McKenzie Wark on 9 Feb 2001 05:07:37 -0000

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<nettime> In Defence of Cultural Studies

I would have to disagree with some of these
caricatures of cutltual studies. Take a classic
work like Dick Hebdige's Subculture: The Meaning
of Style. What it argues for is agency. People
are not 'cultural dopes'. People are not just
the mindless victims of ideology, just waiting
for the radical/theorist to come to their
rescue with the direct line to the correct line.
People particpate already in culture in ways
that are complex, subtle, and require that we
treat them with some respect. There is, in short,
a democratic impulse in cultural studies that
is totally absent in a lot of radical/avant
garde culture, which rests more often than not
on an aristocratic disdain for the 'masses'.
The capacity for 'reading', for making many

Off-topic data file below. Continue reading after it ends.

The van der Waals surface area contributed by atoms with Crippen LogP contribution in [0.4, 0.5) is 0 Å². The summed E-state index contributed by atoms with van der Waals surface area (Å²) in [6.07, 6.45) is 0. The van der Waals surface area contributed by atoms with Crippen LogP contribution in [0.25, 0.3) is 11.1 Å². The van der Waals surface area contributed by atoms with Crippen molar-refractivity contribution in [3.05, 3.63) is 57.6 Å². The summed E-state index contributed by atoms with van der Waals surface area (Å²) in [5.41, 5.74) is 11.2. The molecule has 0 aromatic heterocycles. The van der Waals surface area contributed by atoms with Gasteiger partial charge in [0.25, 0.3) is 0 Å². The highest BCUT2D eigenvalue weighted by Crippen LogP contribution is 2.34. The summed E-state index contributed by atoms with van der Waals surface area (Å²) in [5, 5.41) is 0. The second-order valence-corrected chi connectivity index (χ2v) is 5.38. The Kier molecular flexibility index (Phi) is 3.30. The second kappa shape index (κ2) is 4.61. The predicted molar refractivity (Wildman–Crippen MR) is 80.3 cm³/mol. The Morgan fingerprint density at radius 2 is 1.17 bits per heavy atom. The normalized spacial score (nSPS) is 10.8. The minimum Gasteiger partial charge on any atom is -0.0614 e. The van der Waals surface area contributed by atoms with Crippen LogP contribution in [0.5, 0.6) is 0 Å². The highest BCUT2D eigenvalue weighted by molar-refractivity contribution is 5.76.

and different kinds of sense, is not something
all that 'special', that only the artist can
do. The capacity for analysis is, likewise,
not so special that only the theory-equipped
militant can do it right. These capacities are
always-already there in people, if one approaches
people with a open ear and mind.

All this is an obvious strain in British cultural
studies, although clearly not the only thing
going on it. Cultural studies too can be read and
used in lots of different ways. That it has been
taken up in a somewhat different way in the US
need not cast too long a shadow on the work of,
say, Stuart Hall, Dick Hebdige, Angela McRobbie,
and people not conencted with the 'Birmingham
school' who were like them reading Raymond Williams,
such as John Hartley.


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